This Changes Everything – Luke 23:44-56

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April 9, 2017
Pastor Jeff Struecker

Sermon Notes

I want to take you with me on a journey today. We’re going to go to Washington D.C. If you went with a couple of folks in this room that have military ID cards, they could get you into some pretty cool places in Washington D.C. like the Pentagon or Arlington National Cemetery. Suppose we wanted to go to the White House. If you don’t have a personal invitation to the White House, you would be looking at it from outside the fence. Unless you’re invited to tour the White House by your state congressman or senator, you don’t get a chance to go inside it. If you did get inside the White House, here are some of the things you’d be able to see. You would get a chance to see the White House library, the State Dining Room, the East Room, and the old family dining room. However, there’s a couple parts that you won’t get a chance to go to. No one gets into the West Wing of the White House unless you are really important or unless you’re invited there. No matter how important you are, no one gets into the private residence of the White House unless the President of the United States himself asks you to be there. Maybe President Trump is not on your team. Maybe you wanted to go to the White House five months ago when Obama was in office. It doesn’t matter. You don’t get a chance to go to the private residence because this is where the President lives and only people invited by the President of the United States gets a chance to see the private residence.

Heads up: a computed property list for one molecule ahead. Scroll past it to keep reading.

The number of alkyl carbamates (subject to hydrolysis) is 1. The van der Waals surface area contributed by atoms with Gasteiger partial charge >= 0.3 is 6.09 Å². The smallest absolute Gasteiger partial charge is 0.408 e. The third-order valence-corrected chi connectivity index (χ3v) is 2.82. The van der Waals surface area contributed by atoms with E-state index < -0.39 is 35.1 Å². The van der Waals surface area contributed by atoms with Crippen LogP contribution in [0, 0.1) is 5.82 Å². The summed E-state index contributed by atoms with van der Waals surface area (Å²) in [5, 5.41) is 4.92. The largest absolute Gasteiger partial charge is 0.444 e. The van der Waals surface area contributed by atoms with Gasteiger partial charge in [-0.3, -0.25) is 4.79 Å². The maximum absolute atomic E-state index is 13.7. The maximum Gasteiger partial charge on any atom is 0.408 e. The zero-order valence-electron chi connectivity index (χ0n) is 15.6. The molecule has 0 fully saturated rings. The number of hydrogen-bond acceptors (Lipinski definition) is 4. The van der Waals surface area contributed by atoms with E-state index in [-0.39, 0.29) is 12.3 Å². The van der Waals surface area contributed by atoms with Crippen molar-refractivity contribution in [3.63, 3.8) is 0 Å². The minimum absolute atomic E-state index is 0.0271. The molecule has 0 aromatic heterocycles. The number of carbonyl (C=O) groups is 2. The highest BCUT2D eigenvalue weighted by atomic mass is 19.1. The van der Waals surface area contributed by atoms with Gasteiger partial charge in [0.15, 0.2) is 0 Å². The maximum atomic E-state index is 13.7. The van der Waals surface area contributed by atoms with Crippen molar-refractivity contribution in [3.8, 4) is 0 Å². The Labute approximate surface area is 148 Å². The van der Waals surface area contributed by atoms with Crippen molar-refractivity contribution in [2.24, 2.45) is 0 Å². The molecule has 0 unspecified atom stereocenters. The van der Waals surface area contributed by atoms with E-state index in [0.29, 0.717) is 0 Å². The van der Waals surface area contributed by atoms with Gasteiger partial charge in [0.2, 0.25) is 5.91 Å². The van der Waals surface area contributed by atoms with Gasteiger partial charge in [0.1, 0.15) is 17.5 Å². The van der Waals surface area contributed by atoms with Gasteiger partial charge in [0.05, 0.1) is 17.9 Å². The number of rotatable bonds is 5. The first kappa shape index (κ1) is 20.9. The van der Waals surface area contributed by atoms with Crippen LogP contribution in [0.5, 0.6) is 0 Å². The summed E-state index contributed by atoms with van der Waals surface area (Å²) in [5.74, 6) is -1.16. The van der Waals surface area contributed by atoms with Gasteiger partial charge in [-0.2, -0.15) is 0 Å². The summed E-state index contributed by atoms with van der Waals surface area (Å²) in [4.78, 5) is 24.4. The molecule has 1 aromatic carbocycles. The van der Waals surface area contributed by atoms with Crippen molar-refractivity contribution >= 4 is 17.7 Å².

Believe it or not from the book of Luke today there are some similarities between what we’re reading in the Bible and what would happen if you and I toured the White House. Today what we read in the book of Luke is God steps out from behind the curtain and ushers in this unprecedented intimacy with himself that people have really never had the privilege of for thousands of years.

I. God stepped out from behind the curtain

The Bible tells us Jesus has already been condemned and sentenced to die. He’s already carried his cross up a hill and they’ve nailed him to it.

Luke 23:44-45
By this time it was about noon, and darkness fell across the whole land until three o’clock. 45 The light from the sun was gone. And suddenly, the curtain in the sanctuary of the Temple was torn down the middle.